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116 (1891)

The laws of the state where the contract was to be performed determine the rights of the
parties to the contract.

1. This is an action of assumpsit based upon an alleged verbal agreement made at Marshall,
Missouri, between bankers Cordell & Dunnica, who were operating in Missouri, and,
Hall Bros. & Co. who was doing business in Illinois.
2. The alleged agreement was, in substance, that Hall Bros. & Co. would accept and pay, or
pay on presentation, all drafts made upon them by one George Farlow in favor of Cordell
& Dunnica, for the cost of any livestock bought by Farlow and shipped by him from
Missouri to Hall Bros. & Co. at the Union Stockyards at Chicago.
3. At the time of the shipment, Farlow, at Marshall, Missouri, the place of agreement, made
his draft, upon Hall Bros. & Co. at the Union Stockyards, Chicago, in favor of Cordell &
4. Upon the presentation of the draft to Hall Bros. & Co., they refused to pay it, and the
same was protested for nonpayment.
5. The agreement in question, having been made in Missouri, and not having been reduced
to writing, was invalid under the statutes of that state, and could not be recognized in
Illinois as the basis of an action there against the defendants.
1. W/N the contract was to be governed by the laws of Missouri
1. No. The contract should be governed by the place of performance, Illinois, and not by the
law of the place where the contract was made.
2. The contention of the plaintiffs is that the rights of the parties are to be determined by the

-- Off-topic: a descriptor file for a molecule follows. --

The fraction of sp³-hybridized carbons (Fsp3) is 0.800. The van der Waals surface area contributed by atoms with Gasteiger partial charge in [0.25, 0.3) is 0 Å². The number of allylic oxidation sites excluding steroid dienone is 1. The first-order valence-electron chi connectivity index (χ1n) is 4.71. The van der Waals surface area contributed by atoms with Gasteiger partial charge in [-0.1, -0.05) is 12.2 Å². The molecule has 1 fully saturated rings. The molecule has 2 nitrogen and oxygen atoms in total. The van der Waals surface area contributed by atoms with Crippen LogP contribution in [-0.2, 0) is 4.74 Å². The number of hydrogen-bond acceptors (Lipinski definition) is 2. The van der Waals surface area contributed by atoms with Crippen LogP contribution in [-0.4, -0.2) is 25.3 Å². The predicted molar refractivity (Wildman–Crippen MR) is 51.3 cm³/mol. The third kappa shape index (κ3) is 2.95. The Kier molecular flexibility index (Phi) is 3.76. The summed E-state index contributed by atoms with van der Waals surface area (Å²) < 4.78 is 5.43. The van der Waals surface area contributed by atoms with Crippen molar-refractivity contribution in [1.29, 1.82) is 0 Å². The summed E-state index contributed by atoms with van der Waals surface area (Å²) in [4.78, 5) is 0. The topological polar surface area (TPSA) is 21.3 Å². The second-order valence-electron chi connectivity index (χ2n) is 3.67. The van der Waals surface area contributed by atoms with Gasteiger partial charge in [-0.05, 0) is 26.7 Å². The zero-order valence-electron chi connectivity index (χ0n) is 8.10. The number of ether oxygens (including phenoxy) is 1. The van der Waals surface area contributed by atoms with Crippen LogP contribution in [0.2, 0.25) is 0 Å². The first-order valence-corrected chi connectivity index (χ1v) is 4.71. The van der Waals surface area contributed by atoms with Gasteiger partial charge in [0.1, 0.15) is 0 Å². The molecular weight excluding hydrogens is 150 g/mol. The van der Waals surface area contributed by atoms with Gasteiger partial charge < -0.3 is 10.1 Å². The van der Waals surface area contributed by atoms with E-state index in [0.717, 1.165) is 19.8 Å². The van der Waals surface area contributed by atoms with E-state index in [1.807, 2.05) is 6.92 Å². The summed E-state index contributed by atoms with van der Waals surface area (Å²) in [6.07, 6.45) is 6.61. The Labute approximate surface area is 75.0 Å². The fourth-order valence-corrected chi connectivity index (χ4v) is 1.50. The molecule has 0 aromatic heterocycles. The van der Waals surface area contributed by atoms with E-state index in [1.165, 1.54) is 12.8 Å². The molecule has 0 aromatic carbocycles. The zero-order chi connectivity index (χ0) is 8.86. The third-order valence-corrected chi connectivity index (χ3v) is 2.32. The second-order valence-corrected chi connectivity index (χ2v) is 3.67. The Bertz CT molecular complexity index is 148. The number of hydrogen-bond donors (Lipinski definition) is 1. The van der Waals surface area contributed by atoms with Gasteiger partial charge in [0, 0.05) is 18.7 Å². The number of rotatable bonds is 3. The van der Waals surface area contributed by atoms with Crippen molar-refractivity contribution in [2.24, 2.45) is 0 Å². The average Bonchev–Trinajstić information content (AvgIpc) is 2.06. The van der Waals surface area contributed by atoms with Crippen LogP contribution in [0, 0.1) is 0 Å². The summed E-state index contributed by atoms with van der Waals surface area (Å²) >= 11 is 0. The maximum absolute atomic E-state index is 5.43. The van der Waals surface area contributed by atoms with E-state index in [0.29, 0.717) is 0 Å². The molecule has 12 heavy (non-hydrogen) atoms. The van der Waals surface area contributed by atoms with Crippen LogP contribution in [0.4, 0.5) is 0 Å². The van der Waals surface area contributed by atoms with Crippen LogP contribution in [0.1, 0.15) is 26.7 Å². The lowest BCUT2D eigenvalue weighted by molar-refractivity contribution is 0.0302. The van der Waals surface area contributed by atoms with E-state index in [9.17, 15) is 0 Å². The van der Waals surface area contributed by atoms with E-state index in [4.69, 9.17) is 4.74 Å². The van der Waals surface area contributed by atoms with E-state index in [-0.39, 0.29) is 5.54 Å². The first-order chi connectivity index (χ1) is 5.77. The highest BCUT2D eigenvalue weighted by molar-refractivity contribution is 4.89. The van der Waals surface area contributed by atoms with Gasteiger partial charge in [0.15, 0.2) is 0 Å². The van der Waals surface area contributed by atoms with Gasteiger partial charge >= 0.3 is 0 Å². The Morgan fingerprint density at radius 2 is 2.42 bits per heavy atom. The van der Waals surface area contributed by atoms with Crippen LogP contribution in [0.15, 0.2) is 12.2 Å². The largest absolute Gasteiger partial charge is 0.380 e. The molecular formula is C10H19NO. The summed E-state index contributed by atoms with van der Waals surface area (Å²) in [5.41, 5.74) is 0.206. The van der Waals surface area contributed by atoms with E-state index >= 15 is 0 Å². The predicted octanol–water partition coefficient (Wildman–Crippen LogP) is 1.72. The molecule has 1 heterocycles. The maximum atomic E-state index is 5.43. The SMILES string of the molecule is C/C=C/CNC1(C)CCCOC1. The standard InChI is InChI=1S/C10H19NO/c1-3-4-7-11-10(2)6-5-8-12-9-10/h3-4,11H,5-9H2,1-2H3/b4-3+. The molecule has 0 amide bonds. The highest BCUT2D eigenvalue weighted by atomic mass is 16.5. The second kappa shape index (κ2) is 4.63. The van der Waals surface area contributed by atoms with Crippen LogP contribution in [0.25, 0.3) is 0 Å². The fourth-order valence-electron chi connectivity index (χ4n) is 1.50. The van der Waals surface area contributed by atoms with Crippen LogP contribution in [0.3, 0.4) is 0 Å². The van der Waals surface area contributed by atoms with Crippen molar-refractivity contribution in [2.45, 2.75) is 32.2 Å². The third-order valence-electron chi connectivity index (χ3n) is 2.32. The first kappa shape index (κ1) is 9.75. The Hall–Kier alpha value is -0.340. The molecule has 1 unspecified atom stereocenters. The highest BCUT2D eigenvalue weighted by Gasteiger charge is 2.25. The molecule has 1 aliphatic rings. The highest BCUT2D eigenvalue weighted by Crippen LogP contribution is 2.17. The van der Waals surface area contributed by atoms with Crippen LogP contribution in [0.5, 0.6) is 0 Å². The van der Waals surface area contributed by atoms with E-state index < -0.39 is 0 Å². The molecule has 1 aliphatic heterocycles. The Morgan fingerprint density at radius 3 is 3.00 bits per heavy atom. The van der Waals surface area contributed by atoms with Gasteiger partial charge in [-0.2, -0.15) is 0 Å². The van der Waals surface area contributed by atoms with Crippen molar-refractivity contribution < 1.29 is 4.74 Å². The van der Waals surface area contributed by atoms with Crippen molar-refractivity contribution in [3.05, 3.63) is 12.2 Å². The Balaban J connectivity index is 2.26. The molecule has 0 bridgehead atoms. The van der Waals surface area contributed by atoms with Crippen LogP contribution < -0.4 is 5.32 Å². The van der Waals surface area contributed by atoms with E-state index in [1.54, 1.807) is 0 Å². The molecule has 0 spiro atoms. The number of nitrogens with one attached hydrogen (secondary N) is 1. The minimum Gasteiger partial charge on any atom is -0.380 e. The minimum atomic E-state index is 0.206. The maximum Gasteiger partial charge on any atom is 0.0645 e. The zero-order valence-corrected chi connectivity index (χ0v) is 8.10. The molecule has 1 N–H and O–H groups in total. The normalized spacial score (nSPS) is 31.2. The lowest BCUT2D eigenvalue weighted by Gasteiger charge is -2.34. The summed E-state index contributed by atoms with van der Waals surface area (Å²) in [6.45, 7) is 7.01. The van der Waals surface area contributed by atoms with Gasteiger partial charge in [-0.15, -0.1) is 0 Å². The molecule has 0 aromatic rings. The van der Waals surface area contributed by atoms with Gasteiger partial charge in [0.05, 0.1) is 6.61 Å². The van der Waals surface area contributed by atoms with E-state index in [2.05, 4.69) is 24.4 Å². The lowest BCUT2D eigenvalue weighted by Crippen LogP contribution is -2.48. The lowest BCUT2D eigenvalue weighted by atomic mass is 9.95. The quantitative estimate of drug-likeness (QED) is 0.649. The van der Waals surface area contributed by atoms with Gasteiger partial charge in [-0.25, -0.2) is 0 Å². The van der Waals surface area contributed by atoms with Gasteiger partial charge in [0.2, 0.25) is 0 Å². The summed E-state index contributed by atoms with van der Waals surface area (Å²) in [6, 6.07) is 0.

law of the place where the alleged agreement was made.
If this be so, it may be that the judgment could not be sustained; for the statute of
Missouri expressly declares that no person within that state shall be charged as an
acceptor of a bill of exchange unless his acceptance be in writing.
The statute, as construed by the highest court of Missouri, equally embraces
within its inhibitions an action upon a parol promise to accept a bill, except as
provided in another section.
3. If the law of Missouri governs, this action could not be maintained under that section,
because, as held in Flato v. Mulhall, the plaintiffs, being the payees in the bill drawn by
Farlow upon Hall Bros. & Co., could not, within the meaning of the statute, be said to
have "negotiated" it.
4. We are however of opinion that upon principle and authority, the rights of the parties are

not to be determined by the law of Missouri.

The statute of that state can have no application to an action brought to charge a
person in Illinois upon a parol promise to accept and pay a bill of exchange
payable in Illinois.
The agreement to accept and pay, or to pay upon presentation, was to be entirely
performed in Illinois, which was the state of the residence and place of business
of the defendants. They were not bound to accept or pay elsewhere that at the
place to which, by the terms of the agreement, the stock was to be shipped.
5. Nothing in the case shows that the parties had in view, in respect to the execution of the
contract, any other law than the law of the place of performance. That law consequently
must determine the rights of the parties.